“I will now restore the fortunes of Jacob and will have compassion on all the people of Israel, and I will be zealous for my holy name.” (Ezekiel 39:25)
Last week in Parasha Shemot (Names), Moses was called by God to deliver the children of Israel out of bondage in Egypt and discovered the proper name of God—YHVH, which is usually translated LORD in English Bibles, and also Jehovah or Yahweh as scholars try to add vowel sounds to these consonants.
This name appears over 6,800 times in the Tanakh (Old Testament)!
This week’s Torah portion opens with God identifying Himself as the God of the Hebrew Patriarchs after Moses complained to God that trying to free the Israelites has brought them trouble. In this context, He underlines to Moshe (Moses) His holy name and the fact that until then, He had not made Himself fully known.
“I am the LORD (Ani YHVH). I appeared to Abraham, to Isaac and to Jacob as God Almighty (El Shaddai), but by my name the LORD (YHVH) I did not make myself fully known to them.” (Exodus 6:2–3)
Today, most Jewish people do not utter the name of God out of reverence for His holiness and fear of transgressing the command forbidding using God’s name in vain.
Instead, the term HaShem (The Name) or Adonai (Lord) is substituted.
Still, God desires that His people know Him intimately by His proper name, and His word promises that they will.
“I will make My holy name known in the midst of My people Israel….” (Ezekiel 39:7)
“No longer will a man teach his neighbor, or a man his brother, saying, ‘Know the LORD,’ because they will all know me, from the least of them to the greatest, declares the LORD. For I will forgive their wickedness and will remember their sins no more.” (Jeremiah 31:34)
Knowing God by His Name
“I appeared to Abraham, to Isaac and to Jacob as God Almighty (El Shaddai)….” (Exodus 6:2–3)
El Shaddai (God the All Sufficient) is an interesting name of God, since it relates to the Hebrew word for a woman’s breast. This name reveals the maternal quality of God’s character as nurturer, comforter, sustainer, and source of life-giving nourishment.
Up to this point in the history of His People, God had cared for and nurtured Israel as a mother.
When God brought His people out of Egypt, He was in effect, birthing a new nation of holy people—a royal priesthood.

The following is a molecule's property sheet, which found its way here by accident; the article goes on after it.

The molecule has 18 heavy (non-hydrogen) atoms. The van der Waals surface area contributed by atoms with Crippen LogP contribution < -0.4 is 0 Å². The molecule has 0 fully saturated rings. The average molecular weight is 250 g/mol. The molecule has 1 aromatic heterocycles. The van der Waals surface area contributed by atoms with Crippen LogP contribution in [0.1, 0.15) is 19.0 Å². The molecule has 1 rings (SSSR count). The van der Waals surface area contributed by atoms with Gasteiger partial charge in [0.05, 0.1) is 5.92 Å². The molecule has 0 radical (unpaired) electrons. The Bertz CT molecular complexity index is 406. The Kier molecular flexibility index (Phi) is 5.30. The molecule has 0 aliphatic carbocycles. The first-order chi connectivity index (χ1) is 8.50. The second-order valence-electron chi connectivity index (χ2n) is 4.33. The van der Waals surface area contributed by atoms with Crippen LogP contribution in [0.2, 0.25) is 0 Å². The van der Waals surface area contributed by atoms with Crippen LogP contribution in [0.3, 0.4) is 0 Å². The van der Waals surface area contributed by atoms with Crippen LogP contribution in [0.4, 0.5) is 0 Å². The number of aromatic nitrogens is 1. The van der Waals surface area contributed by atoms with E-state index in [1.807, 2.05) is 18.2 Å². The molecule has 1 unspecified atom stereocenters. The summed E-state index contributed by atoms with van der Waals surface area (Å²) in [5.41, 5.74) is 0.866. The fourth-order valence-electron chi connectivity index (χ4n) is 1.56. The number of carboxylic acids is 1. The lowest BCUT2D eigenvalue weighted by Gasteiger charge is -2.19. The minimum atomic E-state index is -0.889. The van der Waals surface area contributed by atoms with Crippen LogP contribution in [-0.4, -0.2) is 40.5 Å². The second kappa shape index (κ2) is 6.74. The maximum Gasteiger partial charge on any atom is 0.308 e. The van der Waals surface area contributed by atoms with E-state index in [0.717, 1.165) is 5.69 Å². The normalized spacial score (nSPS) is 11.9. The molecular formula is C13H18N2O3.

But, He also now was revealing Himself to Moses and to the children of Israel as their Father—protector, provider, deliverer, and redeemer.
El Gibor (Mighty God)
“And He will be called Wonderful Counselor, Mighty God, Everlasting Father, Prince of Peace.” (Isaiah 9:6)
God is called El Shaddai (Almighty/ All Sufficient God) and also El Gibor (Mighty God).
He displayed His might and power when He overcame Pharaoh and delivered the children of Israel from Egypt.
Often, we find ourselves in situations that make us realize that we need His powerful intervention, as well. We need to know Him as a Father (Abba in Hebrew) and feel comfortable crying out to Him, “Abba!”
God wants to father us—not as our earthly fathers who in their imperfect humanity failed or disappointed us have fathered us—but as our perfect Heavenly Father who will never leave us nor forsake us.
God is good, and all He does is for our good.
As covenant people of the God of Abraham, we can reclaim God’s authentic name and its accompanying power as part of our divine inheritance.
“I will teach them My power and might (g’vurati, from the same Hebrew root as gibor). Then they will know that My name is the LORD.” (Jeremiah 16:21)
Establishing the Covenant
“I also established My Covenant with them to give them the land of Canaan, where they lived as aliens.” (Exodus 6:4)
God re-affirms in this Parasha the unconditional covenant He made with the people of Israel to give them the land in which we now live.
God’s faithfulness to His people is bound up with this Land. He is a covenant-keeping God who confirms, “My Covenant I will not break.” (Psalm 89:34, see also Numbers 23:19 and Deuteronomy 7:9)
As people who belong to the God of Abraham, we need to stand firm on Israel’s Biblical right to this Promised Land, seeing the issues in the Middle East from a Biblical perspective, through God’s eyes and not what the newspapers report.